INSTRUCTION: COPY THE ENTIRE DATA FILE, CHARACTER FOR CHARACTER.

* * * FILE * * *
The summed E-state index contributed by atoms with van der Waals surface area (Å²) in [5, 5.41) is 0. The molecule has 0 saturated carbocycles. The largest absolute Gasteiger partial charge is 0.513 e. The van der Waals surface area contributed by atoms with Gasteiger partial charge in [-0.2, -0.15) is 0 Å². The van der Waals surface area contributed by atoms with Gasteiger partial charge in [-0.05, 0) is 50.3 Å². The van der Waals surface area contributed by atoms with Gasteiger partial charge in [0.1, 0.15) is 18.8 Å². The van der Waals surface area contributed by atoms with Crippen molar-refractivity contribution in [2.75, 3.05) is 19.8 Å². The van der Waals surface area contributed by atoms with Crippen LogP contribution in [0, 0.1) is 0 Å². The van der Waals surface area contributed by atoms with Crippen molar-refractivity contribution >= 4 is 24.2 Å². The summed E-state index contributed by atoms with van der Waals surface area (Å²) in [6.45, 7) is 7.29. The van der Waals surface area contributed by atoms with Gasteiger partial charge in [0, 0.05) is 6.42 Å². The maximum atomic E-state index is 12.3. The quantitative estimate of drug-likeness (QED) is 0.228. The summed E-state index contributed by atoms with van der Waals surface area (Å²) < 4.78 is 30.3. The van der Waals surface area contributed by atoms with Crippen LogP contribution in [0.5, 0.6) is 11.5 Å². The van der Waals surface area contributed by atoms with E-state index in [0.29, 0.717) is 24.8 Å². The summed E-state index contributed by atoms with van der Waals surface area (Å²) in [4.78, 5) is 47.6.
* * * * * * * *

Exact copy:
The summed E-state index contributed by atoms with van der Waals surface area (Å²) in [5, 5.41) is 0. The molecule has 0 saturated carbocycles. The largest absolute Gasteiger partial charge is 0.513 e. The van der Waals surface area contributed by atoms with Gasteiger partial charge in [-0.2, -0.15) is 0 Å². The van der Waals surface area contributed by atoms with Gasteiger partial charge in [-0.05, 0) is 50.3 Å². The van der Waals surface area contributed by atoms with Gasteiger partial charge in [0.1, 0.15) is 18.8 Å². The van der Waals surface area contributed by atoms with Crippen molar-refractivity contribution in [2.75, 3.05) is 19.8 Å². The van der Waals surface area contributed by atoms with Crippen LogP contribution in [0, 0.1) is 0 Å². The van der Waals surface area contributed by atoms with Crippen molar-refractivity contribution >= 4 is 24.2 Å². The summed E-state index contributed by atoms with van der Waals surface area (Å²) in [6.45, 7) is 7.29. The van der Waals surface area contributed by atoms with Gasteiger partial charge in [0, 0.05) is 6.42 Å². The maximum atomic E-state index is 12.3. The quantitative estimate of drug-likeness (QED) is 0.228. The summed E-state index contributed by atoms with van der Waals surface area (Å²) < 4.78 is 30.3. The van der Waals surface area contributed by atoms with Crippen LogP contribution in [0.5, 0.6) is 11.5 Å². The van der Waals surface area contributed by atoms with E-state index in [0.29, 0.717) is 24.8 Å². The summed E-state index contributed by atoms with van der Waals surface area (Å²) in [4.78, 5) is 47.6.